- Retirement contributions – when you retire, you shift from saving money to withdrawing it, so this expense should disappear.
- Debt payments – if you plan to be debt-free in retirement, you can deduct these payments.
- Life insurance premiums – this will be lower if you will have a paid-up policy by retirement, or if you decide that you no longer need life insurance.
- Groceries – this expense should drop if you currently have a family, and your kids will be grown and gone by retirement.
- Repairs and maintenance – you might make an adjustment downward if you plan to downsize your home, or to go from two or more vehicles down to just one.
Health insurance could be either higher or lower in retirement. It could be lower if your current plan includes your children. Since they will not likely be on the plan by the time you retire, your premium could be lower.
But there’s a longer list of reasons why it could be higher:
- Early retirement – if you retire before you qualify for Medicare at age 65, you will need a private health insurance plan, and that will almost certainly be more costly than the plan that you have now.
- No more employer subsidy – many employers offer very generous health insurance premium subsidies; the cost of Medicare plus a Medicare supplement could be more expensive than the current contribution you make to your plan.
- Need for better coverage due to age or health – in general, the need for health insurance increases with age; you may need more comprehensive coverage than what you have right now.
- Health insurance premiums are rising faster than the cost of living – you can almost be guaranteed that health insurance premiums will be substantially higher as time goes on.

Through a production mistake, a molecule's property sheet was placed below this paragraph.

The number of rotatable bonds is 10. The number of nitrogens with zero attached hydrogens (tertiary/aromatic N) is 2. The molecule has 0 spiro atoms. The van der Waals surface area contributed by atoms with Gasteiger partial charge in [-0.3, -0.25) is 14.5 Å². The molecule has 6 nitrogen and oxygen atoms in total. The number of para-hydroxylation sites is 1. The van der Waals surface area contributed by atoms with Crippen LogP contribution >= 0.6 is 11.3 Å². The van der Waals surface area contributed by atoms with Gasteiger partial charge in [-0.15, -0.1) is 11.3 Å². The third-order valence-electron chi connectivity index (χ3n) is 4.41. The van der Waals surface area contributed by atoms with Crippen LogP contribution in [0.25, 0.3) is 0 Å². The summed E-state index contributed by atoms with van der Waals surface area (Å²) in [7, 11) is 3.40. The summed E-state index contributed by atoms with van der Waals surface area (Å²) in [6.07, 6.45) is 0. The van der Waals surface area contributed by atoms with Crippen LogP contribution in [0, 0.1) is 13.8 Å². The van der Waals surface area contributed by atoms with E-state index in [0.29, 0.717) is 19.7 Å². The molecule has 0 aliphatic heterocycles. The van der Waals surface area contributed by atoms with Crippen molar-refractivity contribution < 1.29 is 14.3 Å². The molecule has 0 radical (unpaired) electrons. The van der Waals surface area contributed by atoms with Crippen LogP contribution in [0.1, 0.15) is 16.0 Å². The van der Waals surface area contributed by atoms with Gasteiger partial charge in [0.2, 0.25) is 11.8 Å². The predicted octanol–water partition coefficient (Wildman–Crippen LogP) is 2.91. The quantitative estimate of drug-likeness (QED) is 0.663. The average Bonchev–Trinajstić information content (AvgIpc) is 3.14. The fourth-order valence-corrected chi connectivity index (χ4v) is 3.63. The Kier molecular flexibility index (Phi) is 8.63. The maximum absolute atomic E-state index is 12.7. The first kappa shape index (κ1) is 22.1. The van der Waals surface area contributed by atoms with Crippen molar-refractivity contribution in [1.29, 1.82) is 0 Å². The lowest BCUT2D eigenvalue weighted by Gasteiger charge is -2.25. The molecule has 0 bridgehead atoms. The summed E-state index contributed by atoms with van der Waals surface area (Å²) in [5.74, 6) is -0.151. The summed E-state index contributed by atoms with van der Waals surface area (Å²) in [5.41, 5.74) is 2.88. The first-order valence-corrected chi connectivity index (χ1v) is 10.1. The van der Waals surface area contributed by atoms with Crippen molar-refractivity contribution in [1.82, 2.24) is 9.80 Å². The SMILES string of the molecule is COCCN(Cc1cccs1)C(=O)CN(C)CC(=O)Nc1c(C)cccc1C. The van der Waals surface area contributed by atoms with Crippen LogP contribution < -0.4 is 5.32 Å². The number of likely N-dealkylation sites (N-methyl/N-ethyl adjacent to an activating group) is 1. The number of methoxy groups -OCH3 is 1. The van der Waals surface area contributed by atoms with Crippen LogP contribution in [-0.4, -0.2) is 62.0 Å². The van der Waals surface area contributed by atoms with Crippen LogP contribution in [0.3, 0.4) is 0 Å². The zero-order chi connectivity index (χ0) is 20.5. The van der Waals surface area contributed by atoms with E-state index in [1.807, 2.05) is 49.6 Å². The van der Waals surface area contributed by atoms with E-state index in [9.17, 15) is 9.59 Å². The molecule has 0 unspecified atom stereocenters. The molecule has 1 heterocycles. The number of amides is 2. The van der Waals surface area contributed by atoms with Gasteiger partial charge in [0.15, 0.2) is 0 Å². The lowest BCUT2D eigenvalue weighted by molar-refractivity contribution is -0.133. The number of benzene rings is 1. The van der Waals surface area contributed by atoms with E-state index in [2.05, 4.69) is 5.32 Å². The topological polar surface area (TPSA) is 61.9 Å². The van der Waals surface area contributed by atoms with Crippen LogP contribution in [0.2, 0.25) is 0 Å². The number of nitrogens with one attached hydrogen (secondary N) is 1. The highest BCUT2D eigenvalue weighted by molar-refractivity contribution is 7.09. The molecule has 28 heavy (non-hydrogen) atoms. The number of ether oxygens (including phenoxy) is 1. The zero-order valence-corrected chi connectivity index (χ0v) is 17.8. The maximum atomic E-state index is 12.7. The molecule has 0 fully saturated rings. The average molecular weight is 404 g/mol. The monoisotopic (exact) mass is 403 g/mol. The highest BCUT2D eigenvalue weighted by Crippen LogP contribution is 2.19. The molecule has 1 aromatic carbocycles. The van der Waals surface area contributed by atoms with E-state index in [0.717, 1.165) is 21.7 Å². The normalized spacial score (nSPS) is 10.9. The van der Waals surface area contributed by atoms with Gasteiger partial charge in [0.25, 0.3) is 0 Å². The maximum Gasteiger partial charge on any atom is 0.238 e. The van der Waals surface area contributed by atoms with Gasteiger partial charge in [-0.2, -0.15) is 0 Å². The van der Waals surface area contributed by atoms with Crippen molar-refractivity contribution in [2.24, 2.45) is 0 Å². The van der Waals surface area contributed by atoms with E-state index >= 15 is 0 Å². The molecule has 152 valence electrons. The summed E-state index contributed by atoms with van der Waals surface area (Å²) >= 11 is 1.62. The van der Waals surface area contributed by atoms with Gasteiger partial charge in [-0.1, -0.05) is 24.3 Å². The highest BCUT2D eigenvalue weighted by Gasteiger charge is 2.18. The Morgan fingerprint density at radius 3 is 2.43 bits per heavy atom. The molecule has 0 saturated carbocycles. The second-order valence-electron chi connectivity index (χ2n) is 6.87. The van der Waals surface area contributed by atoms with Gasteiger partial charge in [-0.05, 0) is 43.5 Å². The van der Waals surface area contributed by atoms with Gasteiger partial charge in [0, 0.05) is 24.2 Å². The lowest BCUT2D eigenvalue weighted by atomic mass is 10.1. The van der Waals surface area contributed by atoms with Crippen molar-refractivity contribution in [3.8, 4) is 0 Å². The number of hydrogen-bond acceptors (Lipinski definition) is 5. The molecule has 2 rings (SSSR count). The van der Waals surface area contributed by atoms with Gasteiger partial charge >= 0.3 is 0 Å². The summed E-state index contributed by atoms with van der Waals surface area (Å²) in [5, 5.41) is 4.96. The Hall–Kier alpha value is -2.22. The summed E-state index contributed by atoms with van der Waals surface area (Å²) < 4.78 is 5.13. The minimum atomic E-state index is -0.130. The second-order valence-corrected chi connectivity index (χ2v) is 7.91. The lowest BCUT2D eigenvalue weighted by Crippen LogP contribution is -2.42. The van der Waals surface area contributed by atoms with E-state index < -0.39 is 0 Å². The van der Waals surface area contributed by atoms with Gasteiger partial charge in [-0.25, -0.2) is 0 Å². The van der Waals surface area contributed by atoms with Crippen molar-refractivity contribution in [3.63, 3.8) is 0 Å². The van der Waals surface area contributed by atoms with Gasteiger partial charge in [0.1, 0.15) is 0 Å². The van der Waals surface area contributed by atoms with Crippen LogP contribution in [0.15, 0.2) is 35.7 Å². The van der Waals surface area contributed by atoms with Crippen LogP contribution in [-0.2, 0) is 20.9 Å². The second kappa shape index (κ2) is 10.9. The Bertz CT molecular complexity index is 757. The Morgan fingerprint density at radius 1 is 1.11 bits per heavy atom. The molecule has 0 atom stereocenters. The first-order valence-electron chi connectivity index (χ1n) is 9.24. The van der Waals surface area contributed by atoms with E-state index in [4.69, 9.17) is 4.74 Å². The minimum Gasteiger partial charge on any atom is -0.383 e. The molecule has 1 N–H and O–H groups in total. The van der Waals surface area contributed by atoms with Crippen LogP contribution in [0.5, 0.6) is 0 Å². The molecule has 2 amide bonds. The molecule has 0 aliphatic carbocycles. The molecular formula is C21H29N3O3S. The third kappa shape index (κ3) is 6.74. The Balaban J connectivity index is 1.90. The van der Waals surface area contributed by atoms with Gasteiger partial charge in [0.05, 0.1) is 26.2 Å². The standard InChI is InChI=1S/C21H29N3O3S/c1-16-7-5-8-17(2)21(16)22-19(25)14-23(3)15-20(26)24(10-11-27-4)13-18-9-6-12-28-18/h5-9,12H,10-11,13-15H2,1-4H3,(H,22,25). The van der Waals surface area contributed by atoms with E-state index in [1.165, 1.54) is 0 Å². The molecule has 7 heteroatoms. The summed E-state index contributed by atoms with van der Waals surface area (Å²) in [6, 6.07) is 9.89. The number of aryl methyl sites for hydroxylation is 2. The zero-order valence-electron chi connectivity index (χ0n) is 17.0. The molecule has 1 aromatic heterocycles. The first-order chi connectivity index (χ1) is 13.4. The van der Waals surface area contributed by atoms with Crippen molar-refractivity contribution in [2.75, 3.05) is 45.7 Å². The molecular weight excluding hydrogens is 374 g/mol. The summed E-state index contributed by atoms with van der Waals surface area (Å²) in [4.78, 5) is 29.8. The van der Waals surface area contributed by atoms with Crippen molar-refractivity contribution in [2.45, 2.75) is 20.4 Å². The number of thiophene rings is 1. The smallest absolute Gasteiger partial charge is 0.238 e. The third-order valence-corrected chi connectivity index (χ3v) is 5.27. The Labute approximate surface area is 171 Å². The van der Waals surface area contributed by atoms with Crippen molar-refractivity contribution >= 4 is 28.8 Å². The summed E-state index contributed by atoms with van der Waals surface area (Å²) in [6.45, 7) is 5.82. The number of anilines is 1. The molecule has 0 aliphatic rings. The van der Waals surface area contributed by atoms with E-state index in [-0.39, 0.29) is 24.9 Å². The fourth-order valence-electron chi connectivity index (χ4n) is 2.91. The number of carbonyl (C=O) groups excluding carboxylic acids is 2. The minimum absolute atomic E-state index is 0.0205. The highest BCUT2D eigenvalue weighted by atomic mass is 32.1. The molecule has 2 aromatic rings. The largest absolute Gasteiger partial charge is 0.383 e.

- Changes in the healthcare/health insurance system – we only recently got done absorbing the massive changes that came about from Obamacare, but there’s no guarantee that there won’t be more costly changes later.
I’m not trying to scare you with regard to health insurance considerations in retirement. But it is a major “X” factor, and one that will require special provision.
Once you have made adjustments for anticipated expense changes in retirement, you should have a monthly figure that will represent a reasonable estimate of your retirement living expenses. Multiply that number by 12 to determine your annual living expenses.
3. Determine Expected Social Security and Pension Income
Next you should determine anticipated retirement income. You can get an estimate of your Social Security benefits by using the Social Security Retirement Estimator. It will give you a monthly amount, which you can multiply by 12 to get the annual amount. You can also register for an online Social Security account where you can track your expected benefits.